EAST RUTHERFORD, N.J. - The Giants insist they are doing everything they can to get Davis Webb ready to play. And the rookie quarterback insists he prepares each week like he's a starter.
But Eli Manning knows there's really only one way to know whether a quarterback is ready to play in the NFL.
He has to actually play.
"Yeah, I mean I think you always think you're ready," Manning said on Monday. "You think you kind of have the answers until you're out there and you've got to make some decisions. Hey, are you going to make this check? Hey, I think this blitz is coming, but are you sure? And do you know how to pick it up? Or do you know how to have answers, or what your assignments are, or what you're going to do under a certain situation, where are your check downs?
"So there's a lot to learn. And honestly I believe the best way to do it is through experience and to get out there. Make the mistakes, see it all, and try to just find ways to get completions and move the ball."
That, of course, is a problem for the Giants because it's unlikely that the 22-year-old Webb is going to play this season. Since GM Jerry Reese and coach Ben McAdoo were fired, the Giants have apparently changed their plans to spend their remaining games evaluating their young quarterbacks. And interim coach Steve Spagnuolo has handed the reins back to the 36-year-old Manning and has indicated that's not likely to change.
Still, Spagnuolo insisted that they are working on preparing Webb, with more attention than a rookie, third-string quarterback would normally get.
"I will tell you this about Davis Webb: He is one of the most hard-working young men in this building," Spagnuolo said. "He's here all the time. He's a gym rat. And (quarterbacks coach) Frank Cignetti has done a great job with him the whole year in preparation for becoming an NFL quarterback. There are things they're doing together throughout the course of the week that you wouldn't normally do.
"I mean, Frank's got him thinking he could be the next quarterback in the game. He's prepped. He gets him out there before games and they go through an extensive, 40-minute throwing progression workout. There's tapes that Davis puts together for the quarterbacks during the week that's keeping him in the fold. So there's a lot of that ongoing preparation."
That's great, of course, except that ideally the Giants need to know if their third-rounder out of Cal can handle playing in the NFL before they decide whether to draft another quarterback at the top of the 2018 draft. And they'll certainly be in position to draft a good one, now that they're 2-11 and have strengthened their hold on the No. 2 overall pick.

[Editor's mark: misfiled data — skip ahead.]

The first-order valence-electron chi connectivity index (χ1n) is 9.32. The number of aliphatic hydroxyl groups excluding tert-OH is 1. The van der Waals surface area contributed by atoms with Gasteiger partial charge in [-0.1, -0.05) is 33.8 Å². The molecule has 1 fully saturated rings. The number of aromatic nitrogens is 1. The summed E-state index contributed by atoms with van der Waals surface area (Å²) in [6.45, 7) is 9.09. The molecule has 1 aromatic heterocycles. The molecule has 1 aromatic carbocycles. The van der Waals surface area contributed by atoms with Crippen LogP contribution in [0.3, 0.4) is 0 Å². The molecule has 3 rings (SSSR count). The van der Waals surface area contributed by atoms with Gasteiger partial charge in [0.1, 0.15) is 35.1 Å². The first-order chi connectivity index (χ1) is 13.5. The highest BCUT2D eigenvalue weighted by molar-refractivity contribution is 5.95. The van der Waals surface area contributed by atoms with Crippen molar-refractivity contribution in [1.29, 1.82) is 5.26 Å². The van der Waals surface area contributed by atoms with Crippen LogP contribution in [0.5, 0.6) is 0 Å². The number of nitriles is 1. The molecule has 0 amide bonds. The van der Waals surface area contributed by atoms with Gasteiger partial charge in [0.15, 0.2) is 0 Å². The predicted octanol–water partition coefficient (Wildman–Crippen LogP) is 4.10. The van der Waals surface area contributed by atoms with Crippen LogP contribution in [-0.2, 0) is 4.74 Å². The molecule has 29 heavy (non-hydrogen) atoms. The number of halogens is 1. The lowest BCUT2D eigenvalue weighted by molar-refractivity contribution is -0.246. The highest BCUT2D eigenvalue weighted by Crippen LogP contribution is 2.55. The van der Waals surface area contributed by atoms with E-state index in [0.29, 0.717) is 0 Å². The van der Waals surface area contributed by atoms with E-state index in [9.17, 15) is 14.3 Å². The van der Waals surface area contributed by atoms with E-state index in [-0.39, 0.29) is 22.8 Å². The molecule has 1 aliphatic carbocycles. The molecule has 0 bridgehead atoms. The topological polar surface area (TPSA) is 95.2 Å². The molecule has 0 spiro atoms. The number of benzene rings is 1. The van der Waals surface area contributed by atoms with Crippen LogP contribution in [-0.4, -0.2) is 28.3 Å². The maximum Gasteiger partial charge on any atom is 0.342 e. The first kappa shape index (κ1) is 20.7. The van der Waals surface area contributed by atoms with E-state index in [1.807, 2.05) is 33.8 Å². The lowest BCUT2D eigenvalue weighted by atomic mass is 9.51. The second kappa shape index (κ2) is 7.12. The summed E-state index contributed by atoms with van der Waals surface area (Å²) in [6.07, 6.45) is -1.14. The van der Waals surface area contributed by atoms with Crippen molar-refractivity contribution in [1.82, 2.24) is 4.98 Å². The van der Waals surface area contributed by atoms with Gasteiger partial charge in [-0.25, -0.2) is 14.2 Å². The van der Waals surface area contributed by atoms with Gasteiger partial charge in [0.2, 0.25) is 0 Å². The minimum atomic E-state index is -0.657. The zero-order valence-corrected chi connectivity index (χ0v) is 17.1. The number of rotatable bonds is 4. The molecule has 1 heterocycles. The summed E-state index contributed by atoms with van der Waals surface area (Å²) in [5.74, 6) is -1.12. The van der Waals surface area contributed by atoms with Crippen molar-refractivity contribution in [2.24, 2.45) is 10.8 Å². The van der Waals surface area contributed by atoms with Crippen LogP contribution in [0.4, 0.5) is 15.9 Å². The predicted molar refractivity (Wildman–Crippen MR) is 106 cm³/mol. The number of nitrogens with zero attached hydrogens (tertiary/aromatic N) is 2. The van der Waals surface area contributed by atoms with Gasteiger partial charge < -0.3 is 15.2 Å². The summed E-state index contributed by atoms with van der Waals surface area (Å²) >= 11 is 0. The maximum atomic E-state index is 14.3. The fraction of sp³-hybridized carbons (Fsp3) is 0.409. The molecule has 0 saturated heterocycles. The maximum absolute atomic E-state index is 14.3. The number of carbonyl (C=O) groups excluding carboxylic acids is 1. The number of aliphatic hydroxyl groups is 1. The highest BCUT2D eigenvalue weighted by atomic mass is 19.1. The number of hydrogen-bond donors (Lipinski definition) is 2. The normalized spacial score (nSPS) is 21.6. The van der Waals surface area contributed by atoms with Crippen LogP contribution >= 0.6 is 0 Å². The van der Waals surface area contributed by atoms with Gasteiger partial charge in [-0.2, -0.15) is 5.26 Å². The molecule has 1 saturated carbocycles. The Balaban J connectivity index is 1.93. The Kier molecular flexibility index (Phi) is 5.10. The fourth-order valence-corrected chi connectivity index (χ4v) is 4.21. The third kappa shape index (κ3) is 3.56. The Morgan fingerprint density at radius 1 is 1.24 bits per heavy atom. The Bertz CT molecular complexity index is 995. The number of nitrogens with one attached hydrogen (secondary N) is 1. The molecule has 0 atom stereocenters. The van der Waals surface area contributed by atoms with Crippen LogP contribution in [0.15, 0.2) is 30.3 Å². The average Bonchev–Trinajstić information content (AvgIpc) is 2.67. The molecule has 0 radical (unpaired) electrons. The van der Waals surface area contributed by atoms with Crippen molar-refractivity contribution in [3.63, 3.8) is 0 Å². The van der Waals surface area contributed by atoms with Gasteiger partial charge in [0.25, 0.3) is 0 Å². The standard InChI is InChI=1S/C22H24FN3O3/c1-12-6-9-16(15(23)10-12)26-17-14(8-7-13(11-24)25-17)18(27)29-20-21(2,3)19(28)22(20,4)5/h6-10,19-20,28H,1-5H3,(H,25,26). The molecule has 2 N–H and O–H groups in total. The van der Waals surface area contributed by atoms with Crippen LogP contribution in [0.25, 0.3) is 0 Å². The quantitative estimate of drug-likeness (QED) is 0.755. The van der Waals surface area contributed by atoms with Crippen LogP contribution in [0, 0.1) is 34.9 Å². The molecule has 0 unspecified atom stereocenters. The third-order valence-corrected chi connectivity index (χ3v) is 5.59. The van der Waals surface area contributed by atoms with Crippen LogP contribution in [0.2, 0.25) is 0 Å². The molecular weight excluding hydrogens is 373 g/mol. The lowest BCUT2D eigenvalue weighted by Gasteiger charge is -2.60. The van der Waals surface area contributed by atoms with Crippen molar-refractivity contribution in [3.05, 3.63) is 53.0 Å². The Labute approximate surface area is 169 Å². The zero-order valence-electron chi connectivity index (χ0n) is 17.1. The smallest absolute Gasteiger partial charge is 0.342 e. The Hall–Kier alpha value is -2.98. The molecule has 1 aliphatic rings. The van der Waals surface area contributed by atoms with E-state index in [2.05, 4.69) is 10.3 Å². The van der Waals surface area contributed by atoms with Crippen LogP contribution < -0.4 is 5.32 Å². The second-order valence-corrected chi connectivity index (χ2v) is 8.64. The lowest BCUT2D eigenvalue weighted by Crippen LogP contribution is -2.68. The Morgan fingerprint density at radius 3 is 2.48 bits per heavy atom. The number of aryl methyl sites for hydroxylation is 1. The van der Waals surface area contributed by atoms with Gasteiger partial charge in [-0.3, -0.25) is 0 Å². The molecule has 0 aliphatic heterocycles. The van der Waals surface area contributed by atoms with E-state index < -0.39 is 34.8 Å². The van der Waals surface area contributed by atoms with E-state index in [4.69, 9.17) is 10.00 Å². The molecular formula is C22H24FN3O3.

But that takes time, as Manning remembered from the seven starts he made during a very rocky rookie season back in 2004. At times he really struggled, but in hindsight those were struggles he needed to go through.
"Yeah, I think that's part of it," Manning said. "There is a growing pain to playing quarterback in this league and that's just part of it. Obviously some guys have come in and played well right away, but they're usually surrounded by a talented team. But I think every game you play, you learn from it."
Webb, though, is unlikely to get those learning experiences this season -- and perhaps he never will with the Giants. That means that at least for now his preparation is up to the coaches. And yes, Manning does what he can to help his potential replacement, too.
"I think you're always communicating in the quarterback room, whether it's Geno [Smith] or whether it's Davis," Manning said. "You're just talking football, communicating, going over possible checks, going over your adjustments, or what plays you like, or what looks good. So it's not necessarily getting him ready, it's just a matter of talking things out, talking ideas and just having great conversations in the quarterback room."